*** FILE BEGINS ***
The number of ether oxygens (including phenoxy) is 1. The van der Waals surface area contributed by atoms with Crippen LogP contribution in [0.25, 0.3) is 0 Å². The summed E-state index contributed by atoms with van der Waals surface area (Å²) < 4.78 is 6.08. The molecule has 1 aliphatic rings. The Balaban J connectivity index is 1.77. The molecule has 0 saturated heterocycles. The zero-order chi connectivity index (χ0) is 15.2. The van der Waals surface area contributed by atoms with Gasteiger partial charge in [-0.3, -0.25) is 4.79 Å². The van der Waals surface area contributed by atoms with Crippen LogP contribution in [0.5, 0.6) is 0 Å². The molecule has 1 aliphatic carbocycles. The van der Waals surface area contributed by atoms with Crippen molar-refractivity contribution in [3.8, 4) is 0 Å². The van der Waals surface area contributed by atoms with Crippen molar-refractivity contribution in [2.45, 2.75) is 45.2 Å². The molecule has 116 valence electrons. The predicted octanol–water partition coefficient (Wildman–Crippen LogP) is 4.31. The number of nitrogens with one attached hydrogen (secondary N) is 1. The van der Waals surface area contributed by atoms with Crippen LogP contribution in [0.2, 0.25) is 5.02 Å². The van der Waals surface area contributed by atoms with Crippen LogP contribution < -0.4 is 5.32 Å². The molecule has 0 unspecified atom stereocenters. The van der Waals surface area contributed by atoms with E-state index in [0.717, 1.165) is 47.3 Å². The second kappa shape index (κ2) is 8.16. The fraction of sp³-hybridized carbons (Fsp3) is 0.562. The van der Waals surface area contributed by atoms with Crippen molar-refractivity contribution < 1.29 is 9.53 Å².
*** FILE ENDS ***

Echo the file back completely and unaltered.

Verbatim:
The number of ether oxygens (including phenoxy) is 1. The van der Waals surface area contributed by atoms with Crippen LogP contribution in [0.25, 0.3) is 0 Å². The summed E-state index contributed by atoms with van der Waals surface area (Å²) < 4.78 is 6.08. The molecule has 1 aliphatic rings. The Balaban J connectivity index is 1.77. The molecule has 0 saturated heterocycles. The zero-order chi connectivity index (χ0) is 15.2. The van der Waals surface area contributed by atoms with Gasteiger partial charge in [-0.3, -0.25) is 4.79 Å². The van der Waals surface area contributed by atoms with Crippen LogP contribution in [0.5, 0.6) is 0 Å². The molecule has 1 aliphatic carbocycles. The van der Waals surface area contributed by atoms with Crippen molar-refractivity contribution in [3.8, 4) is 0 Å². The van der Waals surface area contributed by atoms with Crippen molar-refractivity contribution in [2.45, 2.75) is 45.2 Å². The molecule has 116 valence electrons. The predicted octanol–water partition coefficient (Wildman–Crippen LogP) is 4.31. The number of nitrogens with one attached hydrogen (secondary N) is 1. The van der Waals surface area contributed by atoms with Crippen LogP contribution in [0.2, 0.25) is 5.02 Å². The van der Waals surface area contributed by atoms with Crippen LogP contribution < -0.4 is 5.32 Å². The molecule has 0 unspecified atom stereocenters. The van der Waals surface area contributed by atoms with E-state index in [0.717, 1.165) is 47.3 Å². The second kappa shape index (κ2) is 8.16. The fraction of sp³-hybridized carbons (Fsp3) is 0.562. The van der Waals surface area contributed by atoms with Crippen molar-refractivity contribution < 1.29 is 9.53 Å².